To the dismay of licenced incumbents, the Italian parliament has enacted an immediate ‘turnover tax’ on betting and virtual sports wagers.
Publishing the state gazette last week confirmed that MPs had supported amendments introducing a new ‘temporary’ 0.5 percent turnover tax across all betting-related verticals – online, retail and virtual sports content.
The turnover tax is implemented as a set of first steps establishing the ‘Revival Decree’ of the government, a initiative that aims to collect funds to help Italian industry and society’s post-coronavirus recovery.
First proposals saw Italian MPs advocate for the sanctioning of a 0.75 percent betting turnover tax to raise funds for Italian sports and its related growth programmes.
Settling on final changes, the Italian Government will introduce a new betting turnover tax of 0.50 percent, which will be ‘temporarily applied’ until 31 December 2021.
The temporary tax charge would allow PM Giuseppe Conte to set up a new ‘sports relief fund’ aimed at raising €90 m by 2021, funded directly from Italy’s approved betting incumbents.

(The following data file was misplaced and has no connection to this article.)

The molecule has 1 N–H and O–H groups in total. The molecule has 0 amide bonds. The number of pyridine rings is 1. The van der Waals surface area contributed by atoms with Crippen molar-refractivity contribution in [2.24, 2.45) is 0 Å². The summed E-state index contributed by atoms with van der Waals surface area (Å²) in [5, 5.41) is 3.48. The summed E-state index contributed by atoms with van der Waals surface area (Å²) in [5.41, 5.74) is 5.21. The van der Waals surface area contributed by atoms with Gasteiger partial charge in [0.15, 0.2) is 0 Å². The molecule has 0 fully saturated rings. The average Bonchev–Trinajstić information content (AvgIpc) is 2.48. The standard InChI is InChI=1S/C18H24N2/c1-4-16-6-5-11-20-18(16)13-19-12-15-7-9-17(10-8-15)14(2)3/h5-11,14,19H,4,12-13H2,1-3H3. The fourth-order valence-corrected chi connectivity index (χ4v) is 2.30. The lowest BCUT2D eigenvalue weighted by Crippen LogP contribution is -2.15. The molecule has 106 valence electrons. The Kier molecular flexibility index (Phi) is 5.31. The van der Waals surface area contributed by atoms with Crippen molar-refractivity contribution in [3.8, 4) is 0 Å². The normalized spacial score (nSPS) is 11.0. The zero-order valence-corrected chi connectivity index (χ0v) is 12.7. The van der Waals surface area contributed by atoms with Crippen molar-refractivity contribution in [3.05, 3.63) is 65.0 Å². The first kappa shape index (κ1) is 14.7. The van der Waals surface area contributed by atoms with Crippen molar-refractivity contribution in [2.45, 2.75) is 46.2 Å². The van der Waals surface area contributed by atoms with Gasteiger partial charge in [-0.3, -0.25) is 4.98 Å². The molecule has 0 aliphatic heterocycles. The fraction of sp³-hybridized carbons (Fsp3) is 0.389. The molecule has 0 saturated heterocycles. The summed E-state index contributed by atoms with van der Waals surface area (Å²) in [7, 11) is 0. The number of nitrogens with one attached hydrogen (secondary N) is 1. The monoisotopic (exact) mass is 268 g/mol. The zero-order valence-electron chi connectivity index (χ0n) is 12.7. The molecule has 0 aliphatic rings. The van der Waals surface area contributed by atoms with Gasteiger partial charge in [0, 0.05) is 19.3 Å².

In response to additional tax burdens, betting leadership has questioned the rationale of the Conte government’s action plan to tax an industry that has been in complete lockdown since March and faces a tough reopening of retail outlets as of 14 June.
The dire consequences of lockdown saw Italian sports betting (retail and online) report a 72 percent drop in revenue between March and April, with new ADM Director-General Marcello Minenna stressing that it will take the sector to recover ‘at least a year.’
In introducing the new temporary fee, Italy becomes one of the highest-taxed regulated sports betting markets in Europe, where incumbents now pay GGR betting duties of 20 percent for retail, 22 percent for virtual games and 24 percent for online betting.
Acadi and Sistema Gioco, a retail betting agency, cautioned the government against imposing an unworkable tax structure that would place a likely GGR tax burden of +30 percent across its licenced verticals.
Meanwhile, Moreno Marasco – the director of the Italian online gambling trade association LOGiCO – said that with its new tax plan, the government had ‘gifted the underworld.’
Marasco expressed the scepticism of Italian betting that a turnover tax to save Italian sports had been allowed. As governing bodies had been urging the government to join European counterparts in setting up a ‘guaranteed loan system’ to safeguard support for Italian sports clubs.
Measures of the Revival Decree undergo their final Senate readings before being ratified federally. Betting leadership hangs on the hopes that the Senate will review changes to enforce the turnover tax as an additional GGR charge for an exhausted industry.